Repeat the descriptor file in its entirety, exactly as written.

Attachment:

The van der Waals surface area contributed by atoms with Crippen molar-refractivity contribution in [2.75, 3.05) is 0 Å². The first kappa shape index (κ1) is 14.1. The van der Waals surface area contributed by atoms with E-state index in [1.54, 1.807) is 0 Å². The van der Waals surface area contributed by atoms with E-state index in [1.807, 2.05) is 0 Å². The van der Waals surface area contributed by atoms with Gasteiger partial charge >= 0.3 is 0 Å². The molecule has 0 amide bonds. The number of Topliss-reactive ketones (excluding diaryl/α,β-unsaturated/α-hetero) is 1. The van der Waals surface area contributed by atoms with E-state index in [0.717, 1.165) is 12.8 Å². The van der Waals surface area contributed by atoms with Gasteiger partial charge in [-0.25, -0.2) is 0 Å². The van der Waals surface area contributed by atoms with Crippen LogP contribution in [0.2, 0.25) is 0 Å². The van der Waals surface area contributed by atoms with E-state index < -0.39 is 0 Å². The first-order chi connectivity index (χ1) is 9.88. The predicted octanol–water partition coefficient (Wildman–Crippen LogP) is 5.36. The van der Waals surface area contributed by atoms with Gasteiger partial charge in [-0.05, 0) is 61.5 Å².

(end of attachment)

The van der Waals surface area contributed by atoms with Crippen molar-refractivity contribution in [2.75, 3.05) is 0 Å². The first kappa shape index (κ1) is 14.1. The van der Waals surface area contributed by atoms with E-state index in [1.54, 1.807) is 0 Å². The van der Waals surface area contributed by atoms with E-state index in [1.807, 2.05) is 0 Å². The van der Waals surface area contributed by atoms with Gasteiger partial charge >= 0.3 is 0 Å². The molecule has 0 amide bonds. The number of Topliss-reactive ketones (excluding diaryl/α,β-unsaturated/α-hetero) is 1. The van der Waals surface area contributed by atoms with E-state index in [0.717, 1.165) is 12.8 Å². The van der Waals surface area contributed by atoms with Gasteiger partial charge in [-0.25, -0.2) is 0 Å². The van der Waals surface area contributed by atoms with Crippen LogP contribution in [0.2, 0.25) is 0 Å². The van der Waals surface area contributed by atoms with E-state index < -0.39 is 0 Å². The first-order chi connectivity index (χ1) is 9.88. The predicted octanol–water partition coefficient (Wildman–Crippen LogP) is 5.36. The van der Waals surface area contributed by atoms with Gasteiger partial charge in [-0.05, 0) is 61.5 Å².